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September Books

  1. Hot Water, P G Wodehouse
    Wodehouse to me means a relaxing evening with hot tea and toast. Ahhh. I almost never pick up non-Jeeves Wodehouse books on purpose, but this is silly of me, for whenever I encounter one - like this loan from ruthette - I love them utterly.

2. Deerskin, Robin McKinley
    Beautiful, lyrical, tragic ... and the last two pages are so gentle a picture of trust and love.
    
    Some have taken issue with Lissar's reaction, or lack thereof, to her particular trauma, but since the story is a fairy tale (albeit of the darker mold, the type no longer told to children at bedtime) with mythical elements, I had no trouble accepting it for what it was.

2. On Paradise Drive, David Brooks
    Part satire, part comedy, part sociological study of what it is to be American.  ho ARE Americans? Why do we think and shop and live the way we do? Interesting but nothing too deep.  (Bobos in Paradise was better.)
 
3. The Bonesetter's Daughter, Amy Tan
    Just brilliant as usual. If you've never read Amy Tan, please consider giving her a try.
 
4. Rule Britannia, Daphne du Maurier
    For being one of du Maurier's "lesser works", I found this totally engaging! Not another Rebecca by any means, but funny and shocking and tragic and very, very British. Also, I really love "what if?" fiction.
 
5. Mockingjay, Suzanne Collins
    Heartrending, but RIGHT. The ending was the only way it could have been. Rather than listen to me blather hopelessly about it, read this review, which has a uniquely Christian take on the book.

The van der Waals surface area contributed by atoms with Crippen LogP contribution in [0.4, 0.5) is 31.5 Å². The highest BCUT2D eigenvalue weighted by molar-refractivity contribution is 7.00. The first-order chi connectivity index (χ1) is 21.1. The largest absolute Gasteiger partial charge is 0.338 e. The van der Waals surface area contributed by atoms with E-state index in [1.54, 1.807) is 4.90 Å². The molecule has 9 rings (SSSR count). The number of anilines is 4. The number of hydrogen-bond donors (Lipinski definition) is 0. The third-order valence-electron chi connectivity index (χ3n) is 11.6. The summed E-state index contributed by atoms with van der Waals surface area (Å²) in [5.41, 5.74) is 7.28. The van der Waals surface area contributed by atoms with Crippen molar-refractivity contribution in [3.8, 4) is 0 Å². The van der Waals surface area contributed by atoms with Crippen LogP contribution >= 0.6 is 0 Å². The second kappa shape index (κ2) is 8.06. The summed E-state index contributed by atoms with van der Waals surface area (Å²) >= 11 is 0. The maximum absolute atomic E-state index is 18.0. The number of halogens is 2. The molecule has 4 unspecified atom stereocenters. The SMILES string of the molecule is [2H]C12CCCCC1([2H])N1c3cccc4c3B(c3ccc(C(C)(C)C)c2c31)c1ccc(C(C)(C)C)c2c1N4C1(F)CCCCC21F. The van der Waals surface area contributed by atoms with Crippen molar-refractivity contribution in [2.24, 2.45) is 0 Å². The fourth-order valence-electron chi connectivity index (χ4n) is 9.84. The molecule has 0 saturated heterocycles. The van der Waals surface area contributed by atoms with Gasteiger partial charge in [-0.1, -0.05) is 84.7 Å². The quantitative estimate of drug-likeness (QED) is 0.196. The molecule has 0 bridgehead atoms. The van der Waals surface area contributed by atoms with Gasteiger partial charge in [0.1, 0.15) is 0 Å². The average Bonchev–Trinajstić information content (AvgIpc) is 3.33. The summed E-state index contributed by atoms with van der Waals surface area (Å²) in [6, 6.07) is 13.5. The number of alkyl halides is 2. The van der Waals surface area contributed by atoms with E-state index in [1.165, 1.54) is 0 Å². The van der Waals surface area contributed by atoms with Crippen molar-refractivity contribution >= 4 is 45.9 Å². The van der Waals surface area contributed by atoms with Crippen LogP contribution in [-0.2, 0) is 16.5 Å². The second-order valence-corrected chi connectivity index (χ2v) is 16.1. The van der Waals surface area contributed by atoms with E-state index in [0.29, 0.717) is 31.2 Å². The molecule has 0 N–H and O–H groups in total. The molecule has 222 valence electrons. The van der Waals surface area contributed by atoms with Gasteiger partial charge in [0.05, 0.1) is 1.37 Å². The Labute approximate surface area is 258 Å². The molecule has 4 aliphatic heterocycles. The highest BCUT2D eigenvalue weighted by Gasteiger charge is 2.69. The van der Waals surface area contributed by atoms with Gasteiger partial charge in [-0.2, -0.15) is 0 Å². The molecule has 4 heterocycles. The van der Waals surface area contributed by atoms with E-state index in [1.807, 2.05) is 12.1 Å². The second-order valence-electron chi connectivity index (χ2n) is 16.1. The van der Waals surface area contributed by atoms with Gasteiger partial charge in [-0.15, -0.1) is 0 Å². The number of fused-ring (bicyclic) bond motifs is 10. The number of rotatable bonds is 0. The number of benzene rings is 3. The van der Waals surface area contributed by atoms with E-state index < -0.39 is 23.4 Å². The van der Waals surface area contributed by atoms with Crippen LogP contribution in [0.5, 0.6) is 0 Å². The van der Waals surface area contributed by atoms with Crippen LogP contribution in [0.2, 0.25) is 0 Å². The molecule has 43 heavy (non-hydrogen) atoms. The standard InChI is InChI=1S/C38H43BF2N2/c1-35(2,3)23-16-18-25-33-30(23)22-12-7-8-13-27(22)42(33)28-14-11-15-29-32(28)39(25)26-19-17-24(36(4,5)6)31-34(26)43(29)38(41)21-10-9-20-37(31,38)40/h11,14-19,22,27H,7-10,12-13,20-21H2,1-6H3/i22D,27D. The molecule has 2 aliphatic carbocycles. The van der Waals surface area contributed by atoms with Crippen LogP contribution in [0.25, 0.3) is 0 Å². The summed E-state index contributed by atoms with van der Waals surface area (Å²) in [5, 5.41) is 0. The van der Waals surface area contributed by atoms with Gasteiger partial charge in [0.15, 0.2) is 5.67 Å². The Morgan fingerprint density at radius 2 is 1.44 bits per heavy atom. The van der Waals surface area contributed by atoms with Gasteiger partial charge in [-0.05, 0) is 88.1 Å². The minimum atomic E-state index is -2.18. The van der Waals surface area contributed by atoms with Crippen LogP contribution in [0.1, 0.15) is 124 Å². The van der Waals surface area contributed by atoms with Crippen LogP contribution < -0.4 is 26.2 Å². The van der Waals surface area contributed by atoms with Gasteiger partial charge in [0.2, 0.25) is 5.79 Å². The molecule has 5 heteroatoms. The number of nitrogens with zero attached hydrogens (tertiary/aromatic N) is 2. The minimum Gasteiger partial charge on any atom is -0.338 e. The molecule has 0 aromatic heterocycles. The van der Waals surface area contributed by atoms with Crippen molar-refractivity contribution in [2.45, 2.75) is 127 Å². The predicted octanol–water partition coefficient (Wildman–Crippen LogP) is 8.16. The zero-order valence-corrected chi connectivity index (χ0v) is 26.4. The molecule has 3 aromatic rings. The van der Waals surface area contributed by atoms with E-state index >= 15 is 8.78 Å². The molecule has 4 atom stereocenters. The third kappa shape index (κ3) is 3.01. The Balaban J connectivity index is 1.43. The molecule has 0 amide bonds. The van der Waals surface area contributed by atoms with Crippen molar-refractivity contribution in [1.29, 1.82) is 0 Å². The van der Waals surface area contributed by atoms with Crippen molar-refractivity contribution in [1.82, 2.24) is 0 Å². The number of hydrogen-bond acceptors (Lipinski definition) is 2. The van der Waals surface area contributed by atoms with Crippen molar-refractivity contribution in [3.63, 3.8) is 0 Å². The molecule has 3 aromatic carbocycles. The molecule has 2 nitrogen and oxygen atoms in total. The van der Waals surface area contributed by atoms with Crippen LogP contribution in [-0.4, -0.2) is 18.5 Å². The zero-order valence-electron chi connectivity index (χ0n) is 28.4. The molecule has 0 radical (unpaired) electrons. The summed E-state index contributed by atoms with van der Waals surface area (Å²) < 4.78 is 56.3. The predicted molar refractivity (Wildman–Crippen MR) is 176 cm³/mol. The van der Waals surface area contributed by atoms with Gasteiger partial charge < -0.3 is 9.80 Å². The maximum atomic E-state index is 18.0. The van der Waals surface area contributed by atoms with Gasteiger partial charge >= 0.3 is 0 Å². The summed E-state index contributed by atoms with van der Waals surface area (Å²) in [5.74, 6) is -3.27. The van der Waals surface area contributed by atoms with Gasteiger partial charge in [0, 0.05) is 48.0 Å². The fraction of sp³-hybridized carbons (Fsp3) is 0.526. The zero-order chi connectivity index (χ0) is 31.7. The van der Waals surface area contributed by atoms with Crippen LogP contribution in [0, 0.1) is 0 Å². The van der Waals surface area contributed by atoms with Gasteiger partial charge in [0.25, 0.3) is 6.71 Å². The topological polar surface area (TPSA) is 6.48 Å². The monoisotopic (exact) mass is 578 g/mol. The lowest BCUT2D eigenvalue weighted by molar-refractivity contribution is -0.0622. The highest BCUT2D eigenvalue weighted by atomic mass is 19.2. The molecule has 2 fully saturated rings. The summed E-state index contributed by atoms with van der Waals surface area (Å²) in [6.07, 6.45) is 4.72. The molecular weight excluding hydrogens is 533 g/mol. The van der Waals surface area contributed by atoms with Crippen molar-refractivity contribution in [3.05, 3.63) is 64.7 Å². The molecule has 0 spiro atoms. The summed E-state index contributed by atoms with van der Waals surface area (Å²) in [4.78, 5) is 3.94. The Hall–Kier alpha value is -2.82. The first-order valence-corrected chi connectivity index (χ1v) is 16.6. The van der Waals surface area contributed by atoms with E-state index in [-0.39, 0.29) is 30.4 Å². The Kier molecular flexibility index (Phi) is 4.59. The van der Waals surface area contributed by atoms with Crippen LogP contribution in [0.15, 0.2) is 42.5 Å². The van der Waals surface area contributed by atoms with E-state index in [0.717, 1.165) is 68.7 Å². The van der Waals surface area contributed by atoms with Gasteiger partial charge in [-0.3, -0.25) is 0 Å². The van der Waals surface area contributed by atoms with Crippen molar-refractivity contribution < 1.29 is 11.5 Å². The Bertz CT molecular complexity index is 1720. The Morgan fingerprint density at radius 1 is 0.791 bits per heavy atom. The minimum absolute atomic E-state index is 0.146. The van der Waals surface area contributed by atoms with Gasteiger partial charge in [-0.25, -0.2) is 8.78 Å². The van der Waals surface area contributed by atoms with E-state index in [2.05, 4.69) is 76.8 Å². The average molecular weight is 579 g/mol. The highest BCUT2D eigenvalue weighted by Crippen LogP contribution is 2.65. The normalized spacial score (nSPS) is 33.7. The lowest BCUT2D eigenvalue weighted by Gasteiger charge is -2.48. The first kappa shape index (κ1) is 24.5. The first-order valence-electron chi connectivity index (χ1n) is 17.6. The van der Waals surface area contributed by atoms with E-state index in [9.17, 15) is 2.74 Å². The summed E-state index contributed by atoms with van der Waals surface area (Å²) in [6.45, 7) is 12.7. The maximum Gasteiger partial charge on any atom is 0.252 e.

6. The Flight of the Falcon, Daphne du Maurier
    Another old du Maurier! I liked it (Italy, hello) but I'm not sure what was so "gothic" about it. Nevertheless I was informed quite loudly by the cover that it is a GOTHIC NOVEL. Okay, then.
 
7. The Scavenger's Manifesto: a guide to freeing yourself from the endless cycle of buying more and more new (though not necessarily improved) stuffy, and discovering how salvaging, swapping, repurposing, reusing, and recycling can save the earth, your money, and your soul, Anneli Rufus and Kristan Lawson
    Random! Not a how-to (most reviewers seem disappointed in this) but rather a celebration of the thrifting/garagesaling/bargain hunting/freegan/and yes, even dumpster diving lifestyles. The authors take themselves a wee bit too seriously. and I obviously don't believe scavenging saves your soul, and I'm not particularly interested in how it saves the environment, but I do think it's FUN. I love repurposing and upcycling in particular.
 
8. The Bombshell Manual of Style, Laren Stover
     This might merit its own post someday soon. :) It's fun and shallow and tongue-in-cheek and beautifully illustrated.
    
9. Flapdoodle, Trust & Obey, Virginia Cary Hudson
     Oh Ye Jigs & Juleps! was a collection of Virginia's writings when she was ten years old. Flapdoodle contains letters to her grown-up daughter, but she's lost none of her wit or ability to make words dance across a page.

Books from the Stack: 8

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Comments

( 6 comments — Leave a comment )
butterbobbin
Oct. 1st, 2010 11:26 pm (UTC)
Wait, wait, there's a du Maurier book I haven't HEARD OF? How is that even POSSIBLE?

I liked Flight of the Falcon as well. Gothic novel. Yes. Right. If you say so. LOL
eattheolives
Oct. 2nd, 2010 03:46 pm (UTC)
Want me to send you Rule Britannia? I don't want it back, and it's just going to go in the library booksale otherwise.
butterbobbin
Jan. 24th, 2011 05:40 am (UTC)
I have no idea why I never responded to this. I thought I already did. Do you still have it?? Because if you do, yes I would love to read it.
eattheolives
Jan. 24th, 2011 01:50 pm (UTC)
I DO and I WILL. :D
butterbobbin
Jan. 24th, 2011 02:55 pm (UTC)
YAY
pianistamy
Oct. 4th, 2010 01:26 am (UTC)
I love your booklists...they always give me lots of good ideas!
( 6 comments — Leave a comment )